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Our Friends at the Bank

Our Friends at the Bank

The economic development of many countries depends on an institution now fifty years old, the World Bank. Often criticized and blamed for politically unpopular policies, and confronted with numerous setbacks, the Bank is experiencing a difficult time with regard to which strategies to adopt, in particular in Africa.

Uganda, a country that emerged from the dictatorship of Idi Amin and years of civil war with relatively high rates of economic growth, is one of its 'model cases.' OUR FRIENDS AT THE BANK looks at the relationship between the Government of Uganda and the World Bank over a period of 18 months, filming with unprecedented access events at the highest levels of both, and their many encounters and exchanges.

High-level teams set up by the Bank's new President, James Wolfensohn, and by Uganda's President, Yoweri Museweri, confront each other. The stakes are enormous. The Bank defends, as does its sister organization the International Monetary Fund, an ultra-liberal economic and financing philosophy which poorly matches the priorities, and above all, the ferocious desire for independence of the Ugandans.

While Uganda feels a need to increase military spending to fight a violent insurgent movement, the Bank answers to donor countries and asks for details and explanations. In economic development policy the government favors investment in 'hard infrastructure' such as roads, while the Bank argues for prioritizing education. The film also shows how the IMF can weigh in as a third voice, in bilateral discussions with the World Bank in Washington, or directly with the Government on issues such as economic projections and how they affect development financing, tax rates and policies. Finally, and contentiously, OUR FRIENDS AT THE BANK shows how accepting aid from these world agencies involves implementing the larger economic philosophy of free trade, and often reluctant and painful privatizations.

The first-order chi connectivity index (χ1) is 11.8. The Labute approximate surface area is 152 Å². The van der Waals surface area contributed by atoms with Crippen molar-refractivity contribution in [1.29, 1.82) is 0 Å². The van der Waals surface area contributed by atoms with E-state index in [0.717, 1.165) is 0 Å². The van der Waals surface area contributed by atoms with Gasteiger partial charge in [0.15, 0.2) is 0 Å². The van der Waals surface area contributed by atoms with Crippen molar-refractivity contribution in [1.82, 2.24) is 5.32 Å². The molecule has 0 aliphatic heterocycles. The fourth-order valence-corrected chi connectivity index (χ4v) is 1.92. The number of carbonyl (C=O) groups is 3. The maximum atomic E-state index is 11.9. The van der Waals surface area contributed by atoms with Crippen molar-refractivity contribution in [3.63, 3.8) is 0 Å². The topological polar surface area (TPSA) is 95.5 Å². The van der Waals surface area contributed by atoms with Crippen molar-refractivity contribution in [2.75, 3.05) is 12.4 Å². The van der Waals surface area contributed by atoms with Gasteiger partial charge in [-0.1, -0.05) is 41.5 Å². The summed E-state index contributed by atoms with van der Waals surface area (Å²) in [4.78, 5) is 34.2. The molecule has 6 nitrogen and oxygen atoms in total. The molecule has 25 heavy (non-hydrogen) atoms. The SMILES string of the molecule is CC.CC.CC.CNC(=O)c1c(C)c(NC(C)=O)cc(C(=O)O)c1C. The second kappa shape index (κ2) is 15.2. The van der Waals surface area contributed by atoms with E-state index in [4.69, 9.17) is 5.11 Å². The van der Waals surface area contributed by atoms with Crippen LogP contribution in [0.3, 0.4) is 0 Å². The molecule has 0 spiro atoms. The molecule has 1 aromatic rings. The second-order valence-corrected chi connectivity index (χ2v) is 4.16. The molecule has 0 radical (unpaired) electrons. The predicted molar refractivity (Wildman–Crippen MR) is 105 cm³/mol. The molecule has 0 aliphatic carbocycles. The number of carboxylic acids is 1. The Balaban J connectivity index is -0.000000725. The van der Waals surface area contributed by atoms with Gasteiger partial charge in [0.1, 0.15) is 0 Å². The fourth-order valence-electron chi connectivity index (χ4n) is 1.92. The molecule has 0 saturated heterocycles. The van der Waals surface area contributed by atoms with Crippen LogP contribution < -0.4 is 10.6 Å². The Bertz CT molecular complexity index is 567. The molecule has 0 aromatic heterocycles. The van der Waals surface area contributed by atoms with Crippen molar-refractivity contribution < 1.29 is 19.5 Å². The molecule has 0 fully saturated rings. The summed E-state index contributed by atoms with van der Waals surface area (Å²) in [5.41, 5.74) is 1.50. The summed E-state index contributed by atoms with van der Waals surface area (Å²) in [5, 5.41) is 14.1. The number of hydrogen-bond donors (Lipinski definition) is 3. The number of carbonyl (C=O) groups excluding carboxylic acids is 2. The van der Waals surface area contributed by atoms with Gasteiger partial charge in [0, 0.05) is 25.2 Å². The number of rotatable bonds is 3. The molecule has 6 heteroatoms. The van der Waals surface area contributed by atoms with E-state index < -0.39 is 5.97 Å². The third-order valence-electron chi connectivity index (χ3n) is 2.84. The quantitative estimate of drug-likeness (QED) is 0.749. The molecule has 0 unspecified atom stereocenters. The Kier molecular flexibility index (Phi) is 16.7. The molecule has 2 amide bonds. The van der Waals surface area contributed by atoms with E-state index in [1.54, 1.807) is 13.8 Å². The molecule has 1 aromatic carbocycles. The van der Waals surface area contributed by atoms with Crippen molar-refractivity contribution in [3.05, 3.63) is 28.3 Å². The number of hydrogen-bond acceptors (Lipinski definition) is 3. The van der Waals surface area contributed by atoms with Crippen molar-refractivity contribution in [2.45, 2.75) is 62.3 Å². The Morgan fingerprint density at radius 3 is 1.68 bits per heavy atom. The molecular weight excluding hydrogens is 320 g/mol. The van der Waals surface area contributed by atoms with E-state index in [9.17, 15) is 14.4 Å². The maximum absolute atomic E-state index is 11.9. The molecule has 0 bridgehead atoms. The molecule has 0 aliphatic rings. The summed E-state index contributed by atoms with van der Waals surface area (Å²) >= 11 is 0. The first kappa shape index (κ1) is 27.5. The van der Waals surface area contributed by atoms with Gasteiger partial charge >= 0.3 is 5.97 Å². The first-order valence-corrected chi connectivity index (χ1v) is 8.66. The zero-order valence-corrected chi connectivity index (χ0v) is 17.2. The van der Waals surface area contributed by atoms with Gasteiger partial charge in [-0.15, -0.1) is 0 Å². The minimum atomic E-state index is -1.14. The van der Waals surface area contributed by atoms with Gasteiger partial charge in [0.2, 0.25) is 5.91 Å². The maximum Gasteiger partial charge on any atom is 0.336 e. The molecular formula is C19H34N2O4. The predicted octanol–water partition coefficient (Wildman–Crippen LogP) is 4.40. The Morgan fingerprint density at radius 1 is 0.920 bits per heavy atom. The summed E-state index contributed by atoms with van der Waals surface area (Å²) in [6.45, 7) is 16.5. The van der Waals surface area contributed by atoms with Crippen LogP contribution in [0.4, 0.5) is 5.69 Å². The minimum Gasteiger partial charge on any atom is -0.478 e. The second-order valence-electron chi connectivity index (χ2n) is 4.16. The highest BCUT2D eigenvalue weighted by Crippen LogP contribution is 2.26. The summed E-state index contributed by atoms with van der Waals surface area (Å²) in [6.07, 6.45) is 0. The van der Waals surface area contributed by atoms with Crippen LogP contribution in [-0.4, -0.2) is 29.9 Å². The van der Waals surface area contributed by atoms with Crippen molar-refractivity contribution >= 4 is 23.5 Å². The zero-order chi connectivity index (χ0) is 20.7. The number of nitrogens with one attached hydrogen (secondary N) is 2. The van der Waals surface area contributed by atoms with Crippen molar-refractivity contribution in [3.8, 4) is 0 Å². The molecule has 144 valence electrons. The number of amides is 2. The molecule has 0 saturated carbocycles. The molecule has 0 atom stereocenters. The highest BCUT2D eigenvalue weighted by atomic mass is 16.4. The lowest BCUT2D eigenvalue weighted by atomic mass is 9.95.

But do the Ugandans have any choice, faced with enormous debt weighing heavily upon them, and the realities of the global economic system?

Traveling between Washington, DC and Uganda, Peter Chappell followed the negotiations between the World Bank and Uganda in order to understand and describe the mechanisms that shape the reality of North-South relations, economic and political policy, as well as the future of millions of people.